Newspaper Page Text
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The Country's Crystal Com
merce Comes to" Pittsburg
FOB ITS TBOMISING DEALS.
Our Glass City Attracts Hundreds of
Live Competitors, in
LINES NOT MANUFACTURED HERE.
The Pottery Trust is Frowned Upon bj "All
fll THE PE1CE-EAISEBS MAI FAIL
Prom to-day on, for a month or six weeks,
the Monongahela House will be transferred
into a National Glass Exchange, represent
ing the glass industry of nearly every
factory in the United States outside of
Pittsburg that makes household articles.
Por tbe past few days box upon box and
barrel after barrel haTe found their way to
the hotel from all parts of the country, con
signed to different drummers for the
factories they represent; and the drummers
will all be here by to-day or to-morrow.
Eleven of them were registered yesterday,
and the number will be more than doubled
by the time named. All the large spare
rooms in the house are being transformed
into sample rooms,and the goods will be dis
played on tables. Only two or three had
unpacked their goods yesterday, and these
goods were on tables, with the usual black
velvet as a background, add in some cases
with mirrors behind them.
It is expected that between 300 and 400
represeritativesof wholesale and retail firms,
from Maine to California, will visit the city
during the time the Exchange is in session,
and will buy either from some of the firms
represented at the Monongahela House, or of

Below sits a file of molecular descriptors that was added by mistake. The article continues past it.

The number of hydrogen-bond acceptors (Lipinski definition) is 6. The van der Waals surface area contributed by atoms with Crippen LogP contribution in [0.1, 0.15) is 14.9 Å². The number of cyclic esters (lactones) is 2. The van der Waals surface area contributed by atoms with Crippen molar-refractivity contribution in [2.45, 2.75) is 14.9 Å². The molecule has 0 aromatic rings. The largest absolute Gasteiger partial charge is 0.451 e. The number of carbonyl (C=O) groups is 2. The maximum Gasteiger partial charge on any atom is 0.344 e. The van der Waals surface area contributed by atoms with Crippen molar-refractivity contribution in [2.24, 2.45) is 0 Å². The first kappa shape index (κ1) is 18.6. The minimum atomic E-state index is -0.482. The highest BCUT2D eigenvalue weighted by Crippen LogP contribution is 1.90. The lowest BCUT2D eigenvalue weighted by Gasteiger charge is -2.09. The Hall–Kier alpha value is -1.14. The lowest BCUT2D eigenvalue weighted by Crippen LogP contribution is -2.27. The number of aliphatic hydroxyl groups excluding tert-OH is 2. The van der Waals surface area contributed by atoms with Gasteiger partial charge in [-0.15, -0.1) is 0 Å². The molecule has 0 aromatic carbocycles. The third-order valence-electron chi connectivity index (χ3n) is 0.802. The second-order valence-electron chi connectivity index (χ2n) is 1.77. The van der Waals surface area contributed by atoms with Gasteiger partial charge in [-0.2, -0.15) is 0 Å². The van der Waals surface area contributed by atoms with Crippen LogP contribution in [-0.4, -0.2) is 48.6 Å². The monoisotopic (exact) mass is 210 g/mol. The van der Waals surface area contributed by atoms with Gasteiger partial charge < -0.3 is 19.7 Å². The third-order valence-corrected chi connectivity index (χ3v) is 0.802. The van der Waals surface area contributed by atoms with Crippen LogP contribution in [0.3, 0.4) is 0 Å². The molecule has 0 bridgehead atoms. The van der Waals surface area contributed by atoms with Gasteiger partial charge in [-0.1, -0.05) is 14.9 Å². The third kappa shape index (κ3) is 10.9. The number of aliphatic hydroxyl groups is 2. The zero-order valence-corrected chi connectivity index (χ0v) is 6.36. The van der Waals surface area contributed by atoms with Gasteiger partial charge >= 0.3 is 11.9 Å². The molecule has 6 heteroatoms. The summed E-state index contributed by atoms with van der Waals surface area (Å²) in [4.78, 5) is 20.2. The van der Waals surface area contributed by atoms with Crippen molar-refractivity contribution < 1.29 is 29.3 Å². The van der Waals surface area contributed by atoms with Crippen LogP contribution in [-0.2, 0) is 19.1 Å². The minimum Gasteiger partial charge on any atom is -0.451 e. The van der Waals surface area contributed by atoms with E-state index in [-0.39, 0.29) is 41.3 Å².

Pittsburg firms. In the next six weeks the
Pittsburg firms will be pitted against the
rest of the United States for supremacy in
new designs and patronage.
A rEOMISIUG OUTLOOK.
The drummers say the prospects are Tery
bright this year, and that the annual Ex
change will represent more firms than ever
before, and surpass all previous years in the
display made. The men in charge of their
factories have made an effort to turn ont the
"best there is going," and they are to
make a bold dash for the trade,
and say: "Pittsburg is not the
only place that makes glass!" Looking
over what stock was displayed in different
lines, it would seem that the United States
has no need to call on England, or any
other country, for anything at all in the
glass line. The samples of cut.glass were
very beautiful and of superior scapes and
finish, and the manufacturers claim their
cut ware comes up to anything England can
turn out. Some of the articles come high;
a large bowl, for instance, was priced at $30.
The drummers report the prospects very
bright in all lines. A representative of a
Trenton pottery house says prices are about
the same as last year, and, from letteis he
had received from customers, the demand